A neutral country takes no side in a war between other parties, and in return hopes to avoid being attacked by either of them. A neutralist policy aims at neutrality in case of an armed conflict that could involve the party in question. A neutralist is an advocate of neutrality in international affairs.
The concept of neutrality in conflicts must be distinguished from that of non-alignment, i.e. the willful desistence from military alliances aiming at neutrality in case of war, and often intended to prevent war per se.
The concept of neutrality in war is narrowly defined and puts specific constraints on the neutral party in return for the internationally recognized right to remain neutral. A wider concept is that of nonbelligerence. The basic international laws covering neutral territories is the Second Hague Convention.
Some neutrality models include:
Other countries may be more active on the international stage, while emphasizing an intention to remain neutral in case of war close to the country. By such a declaration of intentions, the country hopes that all belligerents will count on the country's territory as off limits for the enemy, and hence unnecessary to waste resources on.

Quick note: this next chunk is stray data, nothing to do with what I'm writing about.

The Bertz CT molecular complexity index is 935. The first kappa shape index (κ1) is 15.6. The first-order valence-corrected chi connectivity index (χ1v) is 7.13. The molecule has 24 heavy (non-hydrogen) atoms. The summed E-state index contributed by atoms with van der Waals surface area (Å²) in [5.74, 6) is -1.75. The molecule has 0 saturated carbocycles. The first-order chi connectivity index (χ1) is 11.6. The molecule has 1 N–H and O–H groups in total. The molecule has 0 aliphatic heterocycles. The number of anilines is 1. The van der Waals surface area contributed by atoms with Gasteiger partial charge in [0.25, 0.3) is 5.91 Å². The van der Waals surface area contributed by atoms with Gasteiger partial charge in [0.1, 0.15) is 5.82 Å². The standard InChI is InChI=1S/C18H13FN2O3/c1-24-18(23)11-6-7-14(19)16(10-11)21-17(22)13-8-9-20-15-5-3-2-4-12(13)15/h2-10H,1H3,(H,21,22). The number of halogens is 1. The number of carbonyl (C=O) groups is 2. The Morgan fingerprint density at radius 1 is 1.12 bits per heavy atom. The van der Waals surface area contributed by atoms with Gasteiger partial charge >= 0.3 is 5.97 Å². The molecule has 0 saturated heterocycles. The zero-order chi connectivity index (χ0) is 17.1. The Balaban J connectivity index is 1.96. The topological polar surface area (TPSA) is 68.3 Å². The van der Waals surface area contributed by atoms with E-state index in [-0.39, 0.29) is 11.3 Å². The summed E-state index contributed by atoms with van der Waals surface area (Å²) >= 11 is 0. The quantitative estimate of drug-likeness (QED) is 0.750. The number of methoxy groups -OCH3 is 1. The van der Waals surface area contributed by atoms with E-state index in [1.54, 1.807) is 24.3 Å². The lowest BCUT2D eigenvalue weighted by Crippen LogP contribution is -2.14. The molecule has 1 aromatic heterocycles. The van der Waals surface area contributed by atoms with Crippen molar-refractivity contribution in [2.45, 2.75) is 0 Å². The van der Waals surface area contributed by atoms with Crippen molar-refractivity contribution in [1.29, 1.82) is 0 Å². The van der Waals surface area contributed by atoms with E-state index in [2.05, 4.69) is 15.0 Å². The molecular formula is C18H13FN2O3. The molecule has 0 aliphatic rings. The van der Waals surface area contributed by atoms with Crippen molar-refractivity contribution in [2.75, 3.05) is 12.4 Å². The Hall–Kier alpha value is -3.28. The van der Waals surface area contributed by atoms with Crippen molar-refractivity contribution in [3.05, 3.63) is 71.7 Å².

Many countries made such declarations during World War II. Most became, however, occupied, and in the end only Ireland, Sweden and Switzerland (with Liechtenstein) remained neutral of the countries closest to the war. Their fulfillment to the letter of the rules of neutrality have been questioned: Ireland supplied some important secret information to the Allies; for instance, the date of D-Day was decided on the basis of incoming Atlantic weather information supplied by Ireland. Sweden and Switzerland, as embedded within Nazi Germany and her associates, similarly made some concessions to Nazi requests.
- Second Hague Convention (http://www.yale.edu/lawweb/avalon/lawofwar/hague05.htm)